June market review

July 9, 2014

Shortly after the end of each month, our Chief Investment Strategist provides highlights of the market and our funds’ performance. Following is a summarized review of June —


  • Global financial markets closed the first half of 2014 with gains across most regions in June, as volatility fell sharply on improving economic growth concentrated in developed markets. US and emerging markets equities gains were strong.
  • The S&P 500 returned 2.07% for June, 5.23% in Q2 and is up 7.14% Y-T-D. The Russell 2000 Index was up 5.32% for the month, 2.05% for Q2 and up 3.19% Y-T-D. The international equity index, MSCI EAFE, was up 0.96% for the month, 4.09% for Q2 and is up 4.78% Y-T-D.
  • Emerging markets (MSCI EM), the best performing equity index for Q2, ended the month of June up 2.66%, 6.60% for Q2 and up 6.14% Y-T-D.
  • The Japanese Nikkei 225 was up 3.62% in June, 2.25% in Q2 and down -6.93% Y-T-D. This Y-T-D underperformance has been accompanied by a rise in the Yen.
  • Government bond yields increased across the curve. In June, the 10-year Treasury yield was up 5bps to 2.53%, from 2.48% in May and the 30-year Treasury yield was up 3bps to 3.36%, from 3.33% in May. The Federal Reserve again left the overnight lending rate unchanged at 0-0.25%.
  • Corporate bond prices increased in June. The Barclays Aggregate Index was up 0.05% for June, 2.04% for Q2 and 3.93% Y-T-D. The Credit Suisse Leveraged Loans Index (bank loans) was up 0.60% for June, 1.45% for Q2 and 2.74% Y-T-D.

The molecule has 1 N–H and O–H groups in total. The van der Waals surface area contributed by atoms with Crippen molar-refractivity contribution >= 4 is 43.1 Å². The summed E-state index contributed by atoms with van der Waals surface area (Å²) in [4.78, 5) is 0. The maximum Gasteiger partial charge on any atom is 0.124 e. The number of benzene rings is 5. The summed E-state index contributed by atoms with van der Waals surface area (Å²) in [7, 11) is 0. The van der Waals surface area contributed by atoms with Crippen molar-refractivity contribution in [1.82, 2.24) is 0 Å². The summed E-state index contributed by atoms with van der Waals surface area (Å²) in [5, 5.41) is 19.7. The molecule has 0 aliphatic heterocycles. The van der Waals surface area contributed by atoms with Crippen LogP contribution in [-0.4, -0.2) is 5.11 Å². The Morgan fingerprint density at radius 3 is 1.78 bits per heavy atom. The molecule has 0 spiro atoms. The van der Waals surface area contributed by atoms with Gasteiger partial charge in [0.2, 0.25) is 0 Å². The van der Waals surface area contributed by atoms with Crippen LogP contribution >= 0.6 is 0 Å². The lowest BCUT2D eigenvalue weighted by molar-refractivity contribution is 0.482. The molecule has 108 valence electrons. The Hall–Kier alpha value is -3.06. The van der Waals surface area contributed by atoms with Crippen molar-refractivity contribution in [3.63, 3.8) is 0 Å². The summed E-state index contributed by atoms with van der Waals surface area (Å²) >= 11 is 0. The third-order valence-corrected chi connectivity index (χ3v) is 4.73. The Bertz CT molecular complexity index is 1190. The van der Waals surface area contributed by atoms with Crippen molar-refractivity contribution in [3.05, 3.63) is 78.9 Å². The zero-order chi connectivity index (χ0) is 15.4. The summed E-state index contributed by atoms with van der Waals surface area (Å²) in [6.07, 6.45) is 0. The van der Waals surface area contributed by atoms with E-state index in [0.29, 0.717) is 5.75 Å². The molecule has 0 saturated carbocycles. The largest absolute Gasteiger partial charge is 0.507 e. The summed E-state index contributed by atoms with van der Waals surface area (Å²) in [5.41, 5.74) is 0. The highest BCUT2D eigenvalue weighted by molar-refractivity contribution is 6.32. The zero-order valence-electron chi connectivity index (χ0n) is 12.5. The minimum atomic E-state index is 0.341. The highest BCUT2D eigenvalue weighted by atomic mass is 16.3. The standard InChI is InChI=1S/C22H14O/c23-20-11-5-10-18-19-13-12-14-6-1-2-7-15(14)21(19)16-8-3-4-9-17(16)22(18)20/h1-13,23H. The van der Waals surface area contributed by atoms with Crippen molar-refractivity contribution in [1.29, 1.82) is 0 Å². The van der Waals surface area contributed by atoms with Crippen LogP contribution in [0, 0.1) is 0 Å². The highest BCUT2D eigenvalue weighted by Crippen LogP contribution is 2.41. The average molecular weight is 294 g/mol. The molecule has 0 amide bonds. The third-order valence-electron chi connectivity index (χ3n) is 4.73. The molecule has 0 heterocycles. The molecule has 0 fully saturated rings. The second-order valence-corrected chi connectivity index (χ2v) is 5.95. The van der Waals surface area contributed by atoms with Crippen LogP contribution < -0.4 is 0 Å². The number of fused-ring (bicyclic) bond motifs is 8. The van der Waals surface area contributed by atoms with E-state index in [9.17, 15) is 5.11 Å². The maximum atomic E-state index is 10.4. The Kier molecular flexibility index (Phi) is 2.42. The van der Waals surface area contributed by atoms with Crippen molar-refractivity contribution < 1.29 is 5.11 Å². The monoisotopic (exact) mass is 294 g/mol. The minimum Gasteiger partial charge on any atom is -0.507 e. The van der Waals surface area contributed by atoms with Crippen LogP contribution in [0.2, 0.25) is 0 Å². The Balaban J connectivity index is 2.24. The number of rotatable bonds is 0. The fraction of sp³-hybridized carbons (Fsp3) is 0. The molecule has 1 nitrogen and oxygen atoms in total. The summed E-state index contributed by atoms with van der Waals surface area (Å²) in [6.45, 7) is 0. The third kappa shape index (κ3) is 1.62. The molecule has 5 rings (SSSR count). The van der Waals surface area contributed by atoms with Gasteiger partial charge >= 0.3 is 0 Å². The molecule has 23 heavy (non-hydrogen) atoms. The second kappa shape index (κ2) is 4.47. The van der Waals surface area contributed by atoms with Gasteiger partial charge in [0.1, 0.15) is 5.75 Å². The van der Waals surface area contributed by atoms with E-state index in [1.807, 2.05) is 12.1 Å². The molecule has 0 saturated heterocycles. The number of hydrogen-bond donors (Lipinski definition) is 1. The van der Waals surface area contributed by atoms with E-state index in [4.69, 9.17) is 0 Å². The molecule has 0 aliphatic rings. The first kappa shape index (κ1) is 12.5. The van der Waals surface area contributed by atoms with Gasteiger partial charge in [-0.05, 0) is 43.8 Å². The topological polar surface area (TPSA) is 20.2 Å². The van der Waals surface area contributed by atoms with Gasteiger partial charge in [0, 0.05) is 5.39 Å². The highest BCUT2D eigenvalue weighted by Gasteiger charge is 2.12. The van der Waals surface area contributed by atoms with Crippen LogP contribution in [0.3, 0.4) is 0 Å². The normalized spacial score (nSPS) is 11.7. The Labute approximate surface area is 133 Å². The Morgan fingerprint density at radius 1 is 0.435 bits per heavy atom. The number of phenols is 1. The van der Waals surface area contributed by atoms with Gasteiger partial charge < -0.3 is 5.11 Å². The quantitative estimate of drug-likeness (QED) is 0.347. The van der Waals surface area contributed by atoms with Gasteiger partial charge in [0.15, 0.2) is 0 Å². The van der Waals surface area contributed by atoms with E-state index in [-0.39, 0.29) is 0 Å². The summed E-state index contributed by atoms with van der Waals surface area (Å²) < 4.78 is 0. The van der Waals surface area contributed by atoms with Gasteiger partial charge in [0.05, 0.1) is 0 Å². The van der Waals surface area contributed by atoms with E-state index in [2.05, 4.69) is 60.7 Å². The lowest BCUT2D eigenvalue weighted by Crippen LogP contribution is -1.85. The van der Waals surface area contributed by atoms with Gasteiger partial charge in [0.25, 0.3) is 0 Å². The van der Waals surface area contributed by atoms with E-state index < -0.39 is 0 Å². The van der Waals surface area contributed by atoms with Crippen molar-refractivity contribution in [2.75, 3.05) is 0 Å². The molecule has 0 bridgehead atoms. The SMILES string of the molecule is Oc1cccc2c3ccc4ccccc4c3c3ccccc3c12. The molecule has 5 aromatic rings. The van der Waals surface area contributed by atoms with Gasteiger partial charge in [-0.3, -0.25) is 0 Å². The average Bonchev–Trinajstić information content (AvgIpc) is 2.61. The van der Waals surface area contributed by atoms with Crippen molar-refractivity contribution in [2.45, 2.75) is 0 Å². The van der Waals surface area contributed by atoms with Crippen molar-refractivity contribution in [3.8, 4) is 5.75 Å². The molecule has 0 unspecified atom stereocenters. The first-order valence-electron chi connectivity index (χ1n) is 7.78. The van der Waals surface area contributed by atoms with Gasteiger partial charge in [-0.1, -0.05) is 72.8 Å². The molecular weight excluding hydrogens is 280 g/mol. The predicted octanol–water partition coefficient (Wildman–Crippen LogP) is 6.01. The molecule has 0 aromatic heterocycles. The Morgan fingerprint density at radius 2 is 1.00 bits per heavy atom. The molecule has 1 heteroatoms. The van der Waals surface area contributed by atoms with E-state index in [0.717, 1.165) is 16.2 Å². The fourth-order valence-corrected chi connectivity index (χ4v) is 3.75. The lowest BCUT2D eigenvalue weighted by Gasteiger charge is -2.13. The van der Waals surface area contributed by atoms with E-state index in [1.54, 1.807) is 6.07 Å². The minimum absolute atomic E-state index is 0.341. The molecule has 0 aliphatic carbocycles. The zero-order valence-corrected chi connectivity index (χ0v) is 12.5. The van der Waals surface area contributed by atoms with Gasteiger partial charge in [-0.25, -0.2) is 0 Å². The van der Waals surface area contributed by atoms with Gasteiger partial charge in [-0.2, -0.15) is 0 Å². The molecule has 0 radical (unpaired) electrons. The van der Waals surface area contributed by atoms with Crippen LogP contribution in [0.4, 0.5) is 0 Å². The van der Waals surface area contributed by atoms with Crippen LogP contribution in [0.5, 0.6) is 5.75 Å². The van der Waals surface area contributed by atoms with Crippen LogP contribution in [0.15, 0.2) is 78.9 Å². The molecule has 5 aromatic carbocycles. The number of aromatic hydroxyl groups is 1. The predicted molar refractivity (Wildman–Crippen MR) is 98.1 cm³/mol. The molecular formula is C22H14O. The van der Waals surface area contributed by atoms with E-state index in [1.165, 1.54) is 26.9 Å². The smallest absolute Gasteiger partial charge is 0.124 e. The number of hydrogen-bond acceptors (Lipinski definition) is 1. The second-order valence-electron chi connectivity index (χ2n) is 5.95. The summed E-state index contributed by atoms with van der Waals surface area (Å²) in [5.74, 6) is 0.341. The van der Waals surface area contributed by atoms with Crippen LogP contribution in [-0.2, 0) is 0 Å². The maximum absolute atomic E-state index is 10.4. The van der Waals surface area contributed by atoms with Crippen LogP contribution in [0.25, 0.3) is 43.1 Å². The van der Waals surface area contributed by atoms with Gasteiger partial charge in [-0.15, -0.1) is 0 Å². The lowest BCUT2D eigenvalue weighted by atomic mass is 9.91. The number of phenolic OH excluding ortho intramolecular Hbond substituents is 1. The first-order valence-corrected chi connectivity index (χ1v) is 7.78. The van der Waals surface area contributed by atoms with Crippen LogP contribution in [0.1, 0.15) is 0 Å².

Economic & Geopolitical Headlines

  • According to the third estimate from the Bureau of Economic Analysis, the US economy, measured by real gross domestic product (GDP), fell at an annual rate of 2.9% in the first quarter of 2014. This drop follows an annual rate increase of 3.4% in the second half of 2013. The entire decline in overall GDP in the first quarter can be accounted for by a decline in exports and a slowdown in inventory investment, two particularly volatile components of GDP.
  • The geopolitical focus shifted back to Iraq in June. Factions within Iraq have been battling with each other, destabilizing the country. Oil prices rallied but equity markets largely shrugged off this news. Tensions between China and Japan, and the Ukraine situation also continue to not be impactful as investors focused their attention instead on Central Bank decisions.
  • At the June meeting of the European Central Bank, Mario Draghi instituted a 10bps rate cut from 25bps to 15 bps and placed negative interest rates on bank deposits. He explained that these steps are intended to spur more bank-to-business lending and, ideally, create growth and eliminate the risk of deflation.
  • The Fed met in June and continued the taper, reducing another $10bn to $35bn in asset purchases per month. The market is concerned that the Fed may raise interest rates sooner than it previously stated, however, Chairwoman Yellen again confirmed that the Fed has no intention of raising rates earlier than mid-2015.
  • The ISM manufacturing index decreased 0.1 in June; U.S. PMI was at 55.3, down from 55.4 in May. Even with the slight decrease, expansion in manufacturing in the US continues. JPMorgan’s Global Manufacturing Purchasing Managers’ Index (PMI) rose to a four-month high of 52.7 in June from May’s 52.1. Global PMI numbers show that manufacturing continues to strengthen throughout the world. A reading above 50 is considered economic expansion.
  • Hiring surged again in June as the economy added 288,000 net new jobs and the unemployment rate declined 0.2 percentage points to 6.1 percent, the lowest since September 2008. It is the fifth consecutive month with job growth of at least 200,000. This is the most total jobs added in the first half of a year since 1999.
  • The number of unemployed persons decreased by 325,000 to 9.5 million. Over the year, the unemployment rate and the number of unemployed persons have declined by 1.4 percentage points and 2.3 million, respectively.
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